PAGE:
ANNAPOLIS, NOV. 21 -- Maryland Gov. William Donald Schaefer, who never hit it off well with Washington Mayor Marion Barry, hopes to do better with Barry's successor.
In a letter sent today to Mayor-Elect Sharon Pratt Dixon, Schaefer asked to meet as soon as possible to discuss coordinated efforts in job training, higher education, transportation planning, federal relations and tourism promotion.
Also, he wrote, "I am convinced that regional, multi-jurisdiction approaches are the only solution to stopping the flow of drugs into our communities, and I pledge Maryland's cooperation in helping you enact and enforce effective abuse policies."
Dixon, who returned today from a post-election vacation, plans to telephone Schaefer Monday to arrange a meeting, an aide said.
When they do get together, other business is likely to find its way onto the agenda.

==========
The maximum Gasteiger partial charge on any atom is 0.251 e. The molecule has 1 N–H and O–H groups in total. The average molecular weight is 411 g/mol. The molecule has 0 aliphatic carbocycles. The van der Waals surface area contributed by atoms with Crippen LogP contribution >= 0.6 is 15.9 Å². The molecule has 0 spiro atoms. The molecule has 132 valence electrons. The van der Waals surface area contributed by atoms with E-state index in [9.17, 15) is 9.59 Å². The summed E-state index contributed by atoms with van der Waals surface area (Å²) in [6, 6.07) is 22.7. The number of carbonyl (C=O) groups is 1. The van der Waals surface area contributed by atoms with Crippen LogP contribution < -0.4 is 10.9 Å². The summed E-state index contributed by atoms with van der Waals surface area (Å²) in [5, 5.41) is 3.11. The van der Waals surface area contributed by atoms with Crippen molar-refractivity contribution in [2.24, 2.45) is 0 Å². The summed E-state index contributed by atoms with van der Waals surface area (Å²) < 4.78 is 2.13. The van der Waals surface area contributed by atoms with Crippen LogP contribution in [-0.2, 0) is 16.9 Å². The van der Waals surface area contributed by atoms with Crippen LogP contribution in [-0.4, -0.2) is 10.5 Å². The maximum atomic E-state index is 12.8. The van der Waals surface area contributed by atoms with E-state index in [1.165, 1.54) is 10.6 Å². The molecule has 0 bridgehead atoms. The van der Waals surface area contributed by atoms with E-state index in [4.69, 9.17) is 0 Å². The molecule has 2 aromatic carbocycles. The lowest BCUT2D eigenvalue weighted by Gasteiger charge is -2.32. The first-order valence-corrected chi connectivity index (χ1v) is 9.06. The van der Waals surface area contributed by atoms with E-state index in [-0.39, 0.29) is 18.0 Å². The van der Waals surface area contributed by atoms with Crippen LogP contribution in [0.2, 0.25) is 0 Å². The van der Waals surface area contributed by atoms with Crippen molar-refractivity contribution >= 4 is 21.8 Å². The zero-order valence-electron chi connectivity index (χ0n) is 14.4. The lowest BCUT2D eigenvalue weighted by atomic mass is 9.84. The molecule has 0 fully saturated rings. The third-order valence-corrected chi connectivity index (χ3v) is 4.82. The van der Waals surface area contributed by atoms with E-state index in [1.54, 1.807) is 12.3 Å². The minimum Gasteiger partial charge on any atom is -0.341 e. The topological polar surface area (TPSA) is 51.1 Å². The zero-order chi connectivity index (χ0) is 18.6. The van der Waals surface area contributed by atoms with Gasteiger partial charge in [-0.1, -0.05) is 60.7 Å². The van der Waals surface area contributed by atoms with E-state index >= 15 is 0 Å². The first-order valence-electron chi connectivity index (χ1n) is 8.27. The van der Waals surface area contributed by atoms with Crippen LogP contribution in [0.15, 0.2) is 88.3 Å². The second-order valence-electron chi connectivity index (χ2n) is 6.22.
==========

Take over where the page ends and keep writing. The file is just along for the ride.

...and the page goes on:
For example, a committee of D.C. civic leaders recommended an earnings tax on suburban residents who commute to work in the District. While such a tax would solve some of Dixon's deficit problems, it could cause headaches for Schaefer, who has a budget shortfall of his own, because so-called commuter taxes can be deducted from income taxes in the state of residence.
On a lighter note, they could discuss Schaefer's year-old suggestion -- only half in jest -- that the District could solve many of its problems by returning to Maryland, from which it was carved in the first place.
Schaefer's offer produced no takers in the District.
"Now is the opportunity for the two chief executives to discuss any and all issues," said Schaefer's press secretary, Paul E. Schurick. "It would be unwise to rule anything out."
Schaefer sounded a touch envious in his letter. "There is truly no better or rewarding job than that of mayor," said Schaefer, who was mayor of Baltimore for 15 years.